A Homebrew Club to Call Home

Mash831

Mash831 at Alvarado Street Brewery, March 21 (Photo courtesy of Wade Caswell)

If you want to learn more about beer, there’s no better hands-on experience than homebrewing. Spending time with homebrewers is a good way to speed up your education, and few hobbies yield such deliciously rewarding results. A lot of homebrewers start because an uncle, sister, boyfriend was already brewing. But what about homebrew clubs? How do you find one, especially the right one for you?

The internet is a good place to begin, although for the Monterey Peninsula (California) where I live, not a lot pops up. Friends and word of mouth are your next bet. When I started brewing, the husband of an acquaintance invited me to a meeting of his club, the Redwood Coast Brewers Association. Unsure what to expect, I drove 40 miles to a home in Santa Cruz where I was the only female in a group of some twenty men. What intimidated me, though, was that most of these guys had been brewing for at least two decades. They came lugging far-out ciders, crazy kölsches, kegged stouts and lagers packed in iced down fermenter buckets. (For non-homebrewers, all of those are well beyond the beginner level.) These were all-grain brewers who had invested in awesome equipment and elaborate systems over the years. (Check out the photos on their website!) Some were award-winning veterans of homebrew competitions. The men were nice. Their brews were great. But I was way out of my league.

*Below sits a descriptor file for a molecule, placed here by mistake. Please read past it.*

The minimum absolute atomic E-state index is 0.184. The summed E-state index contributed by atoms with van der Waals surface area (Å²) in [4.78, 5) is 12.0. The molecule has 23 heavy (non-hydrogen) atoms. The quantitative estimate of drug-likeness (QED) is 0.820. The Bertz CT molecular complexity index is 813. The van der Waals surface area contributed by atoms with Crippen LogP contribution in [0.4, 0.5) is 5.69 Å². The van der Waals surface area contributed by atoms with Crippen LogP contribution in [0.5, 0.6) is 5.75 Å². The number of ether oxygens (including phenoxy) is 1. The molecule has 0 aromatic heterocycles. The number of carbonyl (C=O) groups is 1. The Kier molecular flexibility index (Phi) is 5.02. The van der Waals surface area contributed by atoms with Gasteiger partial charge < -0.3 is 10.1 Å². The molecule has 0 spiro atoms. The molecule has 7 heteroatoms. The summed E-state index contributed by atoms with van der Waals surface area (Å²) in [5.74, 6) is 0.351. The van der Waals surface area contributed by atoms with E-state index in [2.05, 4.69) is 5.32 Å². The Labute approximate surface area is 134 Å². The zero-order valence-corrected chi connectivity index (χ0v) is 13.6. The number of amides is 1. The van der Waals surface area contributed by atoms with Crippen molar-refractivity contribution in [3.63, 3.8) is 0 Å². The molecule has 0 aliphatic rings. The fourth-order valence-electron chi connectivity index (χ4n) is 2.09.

At the local homebrew supply store, the owner mentioned MASH831 (Monterey and Salinas area Homebrewers + the local area code), a group that had been unable to meet for the last year, but members were planning to start up again in 2015. In January, MASH831 met at a local craft beer house/bar, Post No Bills, which held a before-hours tasting for the homebrew club. This group was a considerably younger and included a few women. Some participants were relatively new to the area and/or to homebrewing. The group as a whole didn’t have the years of bonding, or accumulated experience that the Santa Cruz guys did, pluses for me. And, it was a ten-minute drive from home.

Yeast Project Participants Luke, Paul, Leslie and José

Yeast Project Participants Luke, Paul, Leslie and José

When it came time for the February meeting, my homebrewed IPA and I were ready to roll. Instead, Mother Nature rolled in the storm clouds and rained out the open-air parade of brews. But word was getting around that MASH831 was back. Part of the buzz involved the Yeast Tasting Project scheduled for March. Participants would use the same recipe but different yeasts. This took some organization and planning, most of it handled by Duane, the owner of Bottoms Up (that local homebrew store). On Saturday, March 21, Alvarado Street Brewery, in Monterey opened its doors early just for MASH831. The unofficial count was 30 beers and 60 beer enthusiasts at this amazing event. I felt like I presented a pretty decent blond ale fermented with White Labs California V yeast, and I heard good things from others.

The next big MASH831 event to plan and brew for is the Spring Festival and Competition on May 16. Whether I can brew something worth presenting is the question. . .

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